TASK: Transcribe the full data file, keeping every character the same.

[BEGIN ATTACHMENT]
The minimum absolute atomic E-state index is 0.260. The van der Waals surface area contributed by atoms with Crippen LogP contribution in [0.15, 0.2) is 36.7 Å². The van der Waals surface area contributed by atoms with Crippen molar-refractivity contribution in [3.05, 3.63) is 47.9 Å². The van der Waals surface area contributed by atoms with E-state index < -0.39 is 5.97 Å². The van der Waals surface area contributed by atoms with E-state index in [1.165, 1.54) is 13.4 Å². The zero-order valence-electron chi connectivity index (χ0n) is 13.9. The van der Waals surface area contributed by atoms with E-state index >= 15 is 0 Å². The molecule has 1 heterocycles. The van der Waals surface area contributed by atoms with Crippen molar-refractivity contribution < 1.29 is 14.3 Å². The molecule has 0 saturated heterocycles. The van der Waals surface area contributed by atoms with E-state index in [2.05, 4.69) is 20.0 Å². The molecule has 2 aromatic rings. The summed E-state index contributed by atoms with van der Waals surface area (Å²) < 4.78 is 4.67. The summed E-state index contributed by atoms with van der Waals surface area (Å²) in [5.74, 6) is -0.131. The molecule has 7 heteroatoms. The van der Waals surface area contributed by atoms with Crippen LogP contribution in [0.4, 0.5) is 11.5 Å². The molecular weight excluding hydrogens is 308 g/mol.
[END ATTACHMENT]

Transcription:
The minimum absolute atomic E-state index is 0.260. The van der Waals surface area contributed by atoms with Crippen LogP contribution in [0.15, 0.2) is 36.7 Å². The van der Waals surface area contributed by atoms with Crippen molar-refractivity contribution in [3.05, 3.63) is 47.9 Å². The van der Waals surface area contributed by atoms with E-state index < -0.39 is 5.97 Å². The van der Waals surface area contributed by atoms with E-state index in [1.165, 1.54) is 13.4 Å². The zero-order valence-electron chi connectivity index (χ0n) is 13.9. The van der Waals surface area contributed by atoms with E-state index >= 15 is 0 Å². The molecule has 1 heterocycles. The van der Waals surface area contributed by atoms with Crippen molar-refractivity contribution < 1.29 is 14.3 Å². The molecule has 0 saturated heterocycles. The van der Waals surface area contributed by atoms with E-state index in [2.05, 4.69) is 20.0 Å². The molecule has 2 aromatic rings. The summed E-state index contributed by atoms with van der Waals surface area (Å²) < 4.78 is 4.67. The summed E-state index contributed by atoms with van der Waals surface area (Å²) in [5.74, 6) is -0.131. The molecule has 7 heteroatoms. The van der Waals surface area contributed by atoms with Crippen LogP contribution in [0.4, 0.5) is 11.5 Å². The molecular weight excluding hydrogens is 308 g/mol.